Articles  (Campaign)   (Gaming - In General)
axlerowes's comment on 2012-02-23 07:48 AM
30 Divine Concepts
Systems  (Societal/ Cultural)   (Defining)
axlerowes's comment on 2012-03-02 06:12 AM

Extremely useful and just really wonderful to have all these things in one place. In globe and galaxy trotter campaigns you can dozens of "worlds" and it is nice to have a little help making those world unique.  By giving us very developed concepts you make it quick and easy to mesh this stuff with exisisting ideas. 

19 is an idea I would like to develop further into whole religion and culture.

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Blood Doll
NPCs  (Extras)   (Agricultural)
axlerowes's comment on 2010-09-22 04:47 PM
Blood Doll
NPCs  (Extras)   (Agricultural)
axlerowes's comment on 2010-09-22 04:47 PM
Only voted Go to Comment
Flight of the Pegasus
Plots  (Crisis)   (Campaign)
axlerowes's comment on 2011-01-31 09:39 PM
This is going to come back to bite me....

I am very disappointed in this because it has so much going for it but falls so short. It hits the details of the genre right on the mark, but it lacks a consistency of tone. As a steam punk re-tread of the Professionals, it should pass smoother than vegetable curry but this one strikes me as jumbled and full of useless fluff.

Am I just way off about all this? cause I really think you guys have done better and could do better. Go to Comment
Flight of the Pegasus
Plots  (Crisis)   (Campaign)
axlerowes's comment on 2012-02-14 10:04 AM

I just saw that this post won an award, I noticed the Muro award icon at the bottom of the screen for awhile now but never clicked on it. Thank you Muro and Scras.  You have written something worth talking about here. 


"You start with the briefing, which is good, it tells you everything you need to know about the atheistic of the setting, the powers at play, and the goal of the PCs. Then you get a GM aside, fine, but that slips back into descriptions of the game world. There is extension of the briefing in the GM aside, when the nature of Soviet Union’s spy detection is discussed, so it is like GM is getting the briefing.  In a GM section reality is flexable, and what we have here should prep GM as to how to handle the logic of the world and more importantly how the setting has been designed to support the narrative. If this is meant to be information for the GM so the PC can have a Q and A with St. James then it could stand a little more fleshing out. Or at least instructions as to what the writers think the GM should flesh out on his own. 

Then we have the dossier on Dr. Pegasus, he is all back story, but there is nothing here that gives the PCs the flavor of Emil. We gather he is a survivor, we gather his chief connection in life has been with his work (not with a person), but we do know anything about him. And perhaps the PC handout should share little actual information about, a list of enigmatic facts may be more suspenseful afterall Martin Sheen’s character (and the audience) knew only what Kurtz had done and could speculate as to why. But this write up then deviates from a list of facts to a list conclusions. “For several years, Dr. Pegasus was in a state of professional nirvana” How did the DCO reach that conclusion? Also if you want to make this “realistic” sounding handout, consider who wrote this, what was their source information and most importantly what is their margin for error. After all didn’t one of you once post that uncertainty is the core of drama? The last paragraph doesn’t belong in the dossier, it belongs back in the briefing.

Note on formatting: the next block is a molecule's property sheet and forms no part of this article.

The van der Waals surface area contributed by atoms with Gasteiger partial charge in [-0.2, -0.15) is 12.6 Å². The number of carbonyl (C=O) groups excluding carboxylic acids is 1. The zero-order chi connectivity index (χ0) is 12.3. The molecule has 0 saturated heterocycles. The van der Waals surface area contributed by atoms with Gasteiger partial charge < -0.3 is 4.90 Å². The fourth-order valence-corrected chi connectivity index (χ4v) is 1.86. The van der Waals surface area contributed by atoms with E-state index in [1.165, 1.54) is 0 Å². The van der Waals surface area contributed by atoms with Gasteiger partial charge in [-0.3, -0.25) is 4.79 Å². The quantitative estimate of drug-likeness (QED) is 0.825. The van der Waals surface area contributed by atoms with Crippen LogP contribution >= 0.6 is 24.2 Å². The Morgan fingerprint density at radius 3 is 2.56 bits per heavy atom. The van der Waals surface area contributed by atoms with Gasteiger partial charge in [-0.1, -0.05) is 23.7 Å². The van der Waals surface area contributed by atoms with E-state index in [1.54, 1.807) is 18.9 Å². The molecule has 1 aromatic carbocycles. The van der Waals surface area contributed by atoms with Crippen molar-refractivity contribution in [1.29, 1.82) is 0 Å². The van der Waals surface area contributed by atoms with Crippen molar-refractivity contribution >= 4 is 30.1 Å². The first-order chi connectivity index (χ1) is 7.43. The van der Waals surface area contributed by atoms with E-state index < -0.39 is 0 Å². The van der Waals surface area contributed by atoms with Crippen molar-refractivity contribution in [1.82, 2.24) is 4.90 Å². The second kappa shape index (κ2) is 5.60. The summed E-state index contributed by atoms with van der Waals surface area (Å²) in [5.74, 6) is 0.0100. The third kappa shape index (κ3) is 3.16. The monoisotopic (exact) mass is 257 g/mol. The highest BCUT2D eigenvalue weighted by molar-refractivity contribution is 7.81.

But never in this post, even outside the dossier, do you give Dr. Pegasus any humanity, or make him at all interesting. You might give us GM information about the character here, his will dos and won’t dos. Is he going to trust another government? Can the PCs trust him? Yes the GM using this could answer these questions, but it hard to believe that the answer to these question’s are not part of your vision for this write up. Also if the GM must answer these questions then why write up the character at all, it could just be “a scientist”, as it stands know there is nothing that makes Dr. Pegasus more than that. There are some hints, his rough up-bring, the clippings on his walls but you wrote nothing that will make a GM say “d**n, I can’t wait for players to meet that guy”. Instead he is just a McGuffin that spits out steam weapons. The fact that he has tyrannosaurus arms and is French, gives a GM only shadows. Player gets the Shadows, a GM should get the flashlight.